Industrialized Agriculture and Green Revolutions Food production is increased either by cultivating more land or by getting higher yields from existing crop­land. Since 1950 most of the increase in world food production has come from increasing the yield per acre by what is called a green revolution. It involves planting monocultures of scientifically bred plant vari­eties and applying large amounts of inorganic fertil­izer, irrigation water, and pesticides.

Between 1950 and 1970 this approach led to dra­matic increases in yields of major crops in the United States and most other industrialized countries, a phe­nomenon sometimes known as the first green revolution. In 1967, after 30 years of genetic research arid trials, a modified version of the first green revo­lution began spreading to many LDCs. New high-yield, fast-growing dwarf varieties of rice and wheat, spe­cially bred for tropical and subtropical climates, were introduced into several LDCs in what is known as the second green revolution.

The shorter, stronger, and stiffer stalks of the new varieties allow them to support larger heads of grain without toppling over. With large inputs of fertilizer, water, and pesticides, wheat and rice yields of these new varieties can be two to five times those of traditional varieties. The fast-growing varieties allow farmers to grow two and even three consecutive crops a year (multiple cropping) on the same parcel of land.

Nearly 90% of the increase in world grain output in the 1960s and about 70% of that in the 1970s were the result of the second green revolution. In the 1980s and 1990s at least 80% of the additional production of grains is expected to be based on improved yields of existing cropland through the use of green revolution techniques.

These increases, however, depend heavily on fos­sil fuel inputs, principally oil. On average it now takes 1.2 barrels of oil to produce a ton of grain, twice the amount of oil used in 1960. Since 1950, agriculture's use of fossil fuels has increased sevenfold, the number of tractors has quadrupled, irrigated area has tripled, and fertilizer use has risen tenfold. Agriculture, like other parts of industrialized societies, has become addicted to oil, now using about one-twelfth of the world oil output.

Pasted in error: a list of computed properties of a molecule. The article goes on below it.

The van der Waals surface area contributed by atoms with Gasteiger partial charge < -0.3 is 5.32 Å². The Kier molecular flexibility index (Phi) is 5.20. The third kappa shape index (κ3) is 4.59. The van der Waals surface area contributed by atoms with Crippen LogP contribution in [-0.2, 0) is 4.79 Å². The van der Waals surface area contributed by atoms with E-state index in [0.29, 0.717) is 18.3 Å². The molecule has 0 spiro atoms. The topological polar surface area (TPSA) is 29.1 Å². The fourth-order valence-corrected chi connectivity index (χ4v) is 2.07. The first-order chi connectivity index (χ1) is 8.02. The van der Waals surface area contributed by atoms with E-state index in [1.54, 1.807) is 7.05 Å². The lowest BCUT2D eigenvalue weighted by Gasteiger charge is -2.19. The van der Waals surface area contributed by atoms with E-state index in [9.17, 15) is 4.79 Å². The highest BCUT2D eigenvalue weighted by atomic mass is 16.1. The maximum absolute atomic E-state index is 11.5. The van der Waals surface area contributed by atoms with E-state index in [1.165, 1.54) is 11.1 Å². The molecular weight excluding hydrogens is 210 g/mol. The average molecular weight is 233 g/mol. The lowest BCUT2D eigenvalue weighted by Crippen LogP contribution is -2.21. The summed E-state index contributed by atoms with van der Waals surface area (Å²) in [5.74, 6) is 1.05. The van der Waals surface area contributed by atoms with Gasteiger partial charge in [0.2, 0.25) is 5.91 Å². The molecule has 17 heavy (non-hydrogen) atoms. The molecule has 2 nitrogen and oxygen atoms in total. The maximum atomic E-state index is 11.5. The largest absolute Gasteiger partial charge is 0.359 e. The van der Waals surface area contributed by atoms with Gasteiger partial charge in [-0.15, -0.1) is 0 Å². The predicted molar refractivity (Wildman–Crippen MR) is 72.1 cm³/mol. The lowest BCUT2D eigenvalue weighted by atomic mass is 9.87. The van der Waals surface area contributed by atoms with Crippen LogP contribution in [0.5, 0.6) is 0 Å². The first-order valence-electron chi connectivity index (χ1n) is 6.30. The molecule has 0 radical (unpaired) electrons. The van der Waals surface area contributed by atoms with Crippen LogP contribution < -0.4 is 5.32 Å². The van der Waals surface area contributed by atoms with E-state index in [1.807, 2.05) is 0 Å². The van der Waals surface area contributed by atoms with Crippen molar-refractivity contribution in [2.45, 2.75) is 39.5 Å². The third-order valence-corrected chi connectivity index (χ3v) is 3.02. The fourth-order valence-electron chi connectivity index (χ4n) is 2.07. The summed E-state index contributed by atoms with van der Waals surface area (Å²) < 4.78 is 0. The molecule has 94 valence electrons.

SPOTLIGHT: Comparison of industrialized and subsistence agriculture

Industrial :Crop Production

Grow large quantities of food for sale by investing a large amount of money. usually borrowed

Buy scientifically bred hybrid seeds of a single crop variety and plant them as a monoculture on a large field.

Buy expensive equipment that is costly to operate, repair, or replace.

Often farm on flat, easily cultivated fields with fertile soil.

Increase crop yields by using irrigation and commercial inor­ganic fertilizers.

Plant one crop and use chemicals to kill pest species along with a variety of predators of pest species.

Work against nature by using large amounts of fossil fuel energy to keep a monoculture at an early stage of ecological succession.

Do most work with fossil-fuel-powered farm machinery

Meat and Animal Product Production

Produce large quantities of a single type of meat or animal product for sale by investing a large amount of money, usu­ally borrowed.

Use animal feedlots to raise hundreds to thousands of domesticated livestock in a small space. Give animals antibiotics and growth hormones to encourage rapid weight gain and to achieve efficient, factory-like production.

Produce fatty meat that most consumers like but is consid­ered unhealthful in large amounts.

Use massive inputs of energy by burning fossil fuels for heat­ing, cooling, pumping water, producing feed, and transport­ing supplies and livestock.

Produce large concentrations of animal wastes, which can wash into nearby surface water and contaminate it with disease-causing bacteria and excess plant nutrients (cultural eutrophication).

Subsistence: Crop Production

Grow enough food to feed their families investing little if any money

Plant a diversity of naturally available crop seeds on a small

Make or buy simple equipment that costs little to run, repair, or replace.

Often farm on easily erodible, hard to cultivate, mountainous highlands, drylands with fragile soils, and tropical forests with low-fertility soils.

Increase crop yields by making efficient use of natural inputs of water and organic fertilizers.

Plant a diversity of crops to provide numerous habitats for natural predators of pest species.

Work with nature by allowing a diversity of crops to undergo guided ecological succession.

Do most work by hand or with help from draft animals.

Meat and Animal Product Production

Produce enough meat and animal products to feed their fami­lies, investing little money.

Use natural rangeland, grassland, or forests and fields as sources of food and water for small groups of livestock. Often move flocks from one place to another to provide enough food and water.

Produce lean meat that is more healthful than fatty meat

Use human and animal labor with no inputs of fossil fuels

Return nutrient-rich animal wastes to the soil where animals roam, or collect it and use it as organic fertilizer for growing crops, or dry it and burn it as a fuel for heating and cooking.

the additional production of grains is expected to be based on improved yields of existing cropland through the use of green revolution techniques.